For those of us who believe in progressive taxation the last few weeks in London Labour have been pretty dismal.
We seem to have an array of Labour MPs (mainly wannabe London mayoral candidates) and council leaders rushing to the press denouncing the proposed mansion tax as a’ tax on London’ (or if they were more honest a tax on the rich parts of London). Yes the promotion of the Mansion Tax has been inept and it would more accurate to call it a land value tax. For all that it is a progressive tax, one that will raise much needed funds for the NHS and also bring some economic sanity to the property market in London.
If any of those Labour representatives had bothered to do a little research they would have realised that London property at valuations above £2 million is barely taxed in comparison to other international cities most notably New York. More to the point the increase in value in the last 20 years has not been the product of hard work or building a new kitchen but it is a ‘lottery win’ caused by a huge influx of foreign funds and our inability/incompetence to build new housing at anything like the scale needed. We do not complain when actual lottery winners pay tax on their winnings so why should we complain when those who have benefitted most from the property lottery are asked to do the same?.
The wilful ignorance of the Labour apologists is truly astonishing. The vast majority of the property rich (ie those who have properties worth between £2 and £3 million) will be asked to pay an additional £3000 a year. For those who can’t afford that amount they will be able to roll up the payments until their property is sold (when all the capital gain is tax free remember). That hasn’t stopped the Labour leadership of Hammersmith and Fulham joining with the Tories and saying that this property tax will drive long standing residents from the borough.
Perhaps the point when my eyes went on stalks was when that darling of the left Diane Abbott appeared on the front page of City AM (the house magazine for City Traders and Bankers) expressing concern at the impact of the mansion tax. I think our London MPs need to remember where their principle loyalties lie – to Labour voters throughout Britain. Yes the mansion tax is a ‘tax on London’ but only to the extent that Corporation Tax on Banks is a tax on London because that’s where the money is.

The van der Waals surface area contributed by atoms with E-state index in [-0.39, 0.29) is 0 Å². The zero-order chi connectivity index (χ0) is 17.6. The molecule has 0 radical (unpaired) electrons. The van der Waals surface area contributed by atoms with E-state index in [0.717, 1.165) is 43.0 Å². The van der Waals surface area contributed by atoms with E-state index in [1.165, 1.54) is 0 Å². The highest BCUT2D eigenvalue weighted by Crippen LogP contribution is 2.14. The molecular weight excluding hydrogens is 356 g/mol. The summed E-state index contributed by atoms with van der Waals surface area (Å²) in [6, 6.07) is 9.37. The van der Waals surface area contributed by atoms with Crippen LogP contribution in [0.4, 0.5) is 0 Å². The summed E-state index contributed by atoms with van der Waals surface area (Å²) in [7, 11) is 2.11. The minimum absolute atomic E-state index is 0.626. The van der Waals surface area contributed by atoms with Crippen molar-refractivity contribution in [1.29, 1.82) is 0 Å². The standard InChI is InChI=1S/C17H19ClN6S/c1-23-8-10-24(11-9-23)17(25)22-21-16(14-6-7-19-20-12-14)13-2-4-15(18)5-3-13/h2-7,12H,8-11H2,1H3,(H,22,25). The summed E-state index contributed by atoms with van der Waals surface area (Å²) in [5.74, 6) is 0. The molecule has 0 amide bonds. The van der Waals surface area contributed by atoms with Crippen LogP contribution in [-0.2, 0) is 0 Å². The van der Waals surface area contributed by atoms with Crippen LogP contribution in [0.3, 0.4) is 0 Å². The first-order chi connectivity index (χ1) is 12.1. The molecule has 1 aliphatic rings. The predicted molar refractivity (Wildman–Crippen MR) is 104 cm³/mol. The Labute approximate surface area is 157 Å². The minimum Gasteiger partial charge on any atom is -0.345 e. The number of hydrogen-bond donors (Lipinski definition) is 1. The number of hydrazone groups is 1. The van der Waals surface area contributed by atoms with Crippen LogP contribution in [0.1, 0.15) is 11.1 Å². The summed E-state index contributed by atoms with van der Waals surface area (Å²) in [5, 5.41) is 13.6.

The campaign against the Mansion tax is a self serving one fuelled by a media who are largely part of the property elite. Remember that the vast majority of the public support it including the vast majority of Londoners.
Let’s remember the real victims of the London property market. The thousands living in cramped and over-crowded properties and ‘Generation Rent’ the millions who have no chance of ever owning a property and condemned to pay ever increasing rents. One fortunate consequence already of the discussion about the Mansion Tax (never mind its implementation) is that it is having a dampening impact on property prices and acting as a deterrent on the foreign rich who view London property as a bank account rather than a home.
To reform the property market in London and build the homes we need will require political courage and determination to take on the numerous vested interests. A Mansion tax is an integral part of this reform – we should not fall at the first hurdle.
Let’s use the opportunity of the London Regional Conference on November 30th to remind our potential mayoral candidates and others the real views of London Labour members.
It’s about time they spoke for London rather than act as advocates for the property elite.